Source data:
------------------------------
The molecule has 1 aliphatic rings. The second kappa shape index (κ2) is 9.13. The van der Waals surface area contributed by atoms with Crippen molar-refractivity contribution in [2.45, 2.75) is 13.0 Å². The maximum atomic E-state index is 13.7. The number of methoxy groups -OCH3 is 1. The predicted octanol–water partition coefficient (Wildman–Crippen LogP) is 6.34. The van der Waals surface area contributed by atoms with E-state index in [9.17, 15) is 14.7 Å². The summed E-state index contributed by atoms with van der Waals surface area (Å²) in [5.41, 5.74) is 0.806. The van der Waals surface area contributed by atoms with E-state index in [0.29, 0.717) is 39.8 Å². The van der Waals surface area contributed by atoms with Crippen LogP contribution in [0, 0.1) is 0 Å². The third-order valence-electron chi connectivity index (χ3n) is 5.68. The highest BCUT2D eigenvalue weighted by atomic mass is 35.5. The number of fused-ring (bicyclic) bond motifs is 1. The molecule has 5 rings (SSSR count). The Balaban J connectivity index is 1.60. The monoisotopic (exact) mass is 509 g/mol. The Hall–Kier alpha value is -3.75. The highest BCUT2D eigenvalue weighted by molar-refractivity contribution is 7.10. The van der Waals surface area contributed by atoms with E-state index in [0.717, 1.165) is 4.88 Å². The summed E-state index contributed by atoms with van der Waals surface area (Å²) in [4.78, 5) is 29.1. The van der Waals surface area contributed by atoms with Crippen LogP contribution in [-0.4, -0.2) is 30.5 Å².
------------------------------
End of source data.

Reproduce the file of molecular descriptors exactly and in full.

The molecule has 1 aliphatic rings. The second kappa shape index (κ2) is 9.13. The van der Waals surface area contributed by atoms with Crippen molar-refractivity contribution in [2.45, 2.75) is 13.0 Å². The maximum atomic E-state index is 13.7. The number of methoxy groups -OCH3 is 1. The predicted octanol–water partition coefficient (Wildman–Crippen LogP) is 6.34. The van der Waals surface area contributed by atoms with E-state index in [9.17, 15) is 14.7 Å². The summed E-state index contributed by atoms with van der Waals surface area (Å²) in [5.41, 5.74) is 0.806. The van der Waals surface area contributed by atoms with E-state index in [0.29, 0.717) is 39.8 Å². The van der Waals surface area contributed by atoms with Crippen LogP contribution in [0, 0.1) is 0 Å². The third-order valence-electron chi connectivity index (χ3n) is 5.68. The highest BCUT2D eigenvalue weighted by atomic mass is 35.5. The number of fused-ring (bicyclic) bond motifs is 1. The molecule has 5 rings (SSSR count). The Balaban J connectivity index is 1.60. The monoisotopic (exact) mass is 509 g/mol. The Hall–Kier alpha value is -3.75. The highest BCUT2D eigenvalue weighted by molar-refractivity contribution is 7.10. The van der Waals surface area contributed by atoms with E-state index in [0.717, 1.165) is 4.88 Å². The summed E-state index contributed by atoms with van der Waals surface area (Å²) in [4.78, 5) is 29.1. The van der Waals surface area contributed by atoms with Crippen LogP contribution in [-0.4, -0.2) is 30.5 Å².